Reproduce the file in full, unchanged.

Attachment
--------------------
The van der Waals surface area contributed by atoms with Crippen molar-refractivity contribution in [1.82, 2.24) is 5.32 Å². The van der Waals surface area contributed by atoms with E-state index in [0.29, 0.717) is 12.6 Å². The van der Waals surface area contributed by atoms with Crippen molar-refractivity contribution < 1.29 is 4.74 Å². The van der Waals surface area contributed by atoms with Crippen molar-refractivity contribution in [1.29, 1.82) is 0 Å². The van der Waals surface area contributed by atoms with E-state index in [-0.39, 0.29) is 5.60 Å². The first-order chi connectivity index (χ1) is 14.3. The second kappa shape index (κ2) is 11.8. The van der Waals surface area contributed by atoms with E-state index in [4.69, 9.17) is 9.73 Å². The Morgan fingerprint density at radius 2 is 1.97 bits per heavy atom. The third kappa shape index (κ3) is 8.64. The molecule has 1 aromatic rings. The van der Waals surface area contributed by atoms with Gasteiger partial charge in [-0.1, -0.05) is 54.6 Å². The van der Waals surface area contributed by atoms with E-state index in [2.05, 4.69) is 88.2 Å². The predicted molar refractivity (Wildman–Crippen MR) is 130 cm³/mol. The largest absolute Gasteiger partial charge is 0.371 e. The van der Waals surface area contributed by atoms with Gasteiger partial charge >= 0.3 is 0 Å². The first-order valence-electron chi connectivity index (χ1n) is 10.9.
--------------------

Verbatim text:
The van der Waals surface area contributed by atoms with Crippen molar-refractivity contribution in [1.82, 2.24) is 5.32 Å². The van der Waals surface area contributed by atoms with E-state index in [0.29, 0.717) is 12.6 Å². The van der Waals surface area contributed by atoms with Crippen molar-refractivity contribution < 1.29 is 4.74 Å². The van der Waals surface area contributed by atoms with Crippen molar-refractivity contribution in [1.29, 1.82) is 0 Å². The van der Waals surface area contributed by atoms with E-state index in [-0.39, 0.29) is 5.60 Å². The first-order chi connectivity index (χ1) is 14.3. The second kappa shape index (κ2) is 11.8. The van der Waals surface area contributed by atoms with E-state index in [4.69, 9.17) is 9.73 Å². The Morgan fingerprint density at radius 2 is 1.97 bits per heavy atom. The third kappa shape index (κ3) is 8.64. The molecule has 1 aromatic rings. The van der Waals surface area contributed by atoms with Gasteiger partial charge in [-0.1, -0.05) is 54.6 Å². The van der Waals surface area contributed by atoms with E-state index in [2.05, 4.69) is 88.2 Å². The predicted molar refractivity (Wildman–Crippen MR) is 130 cm³/mol. The largest absolute Gasteiger partial charge is 0.371 e. The van der Waals surface area contributed by atoms with Gasteiger partial charge >= 0.3 is 0 Å². The first-order valence-electron chi connectivity index (χ1n) is 10.9.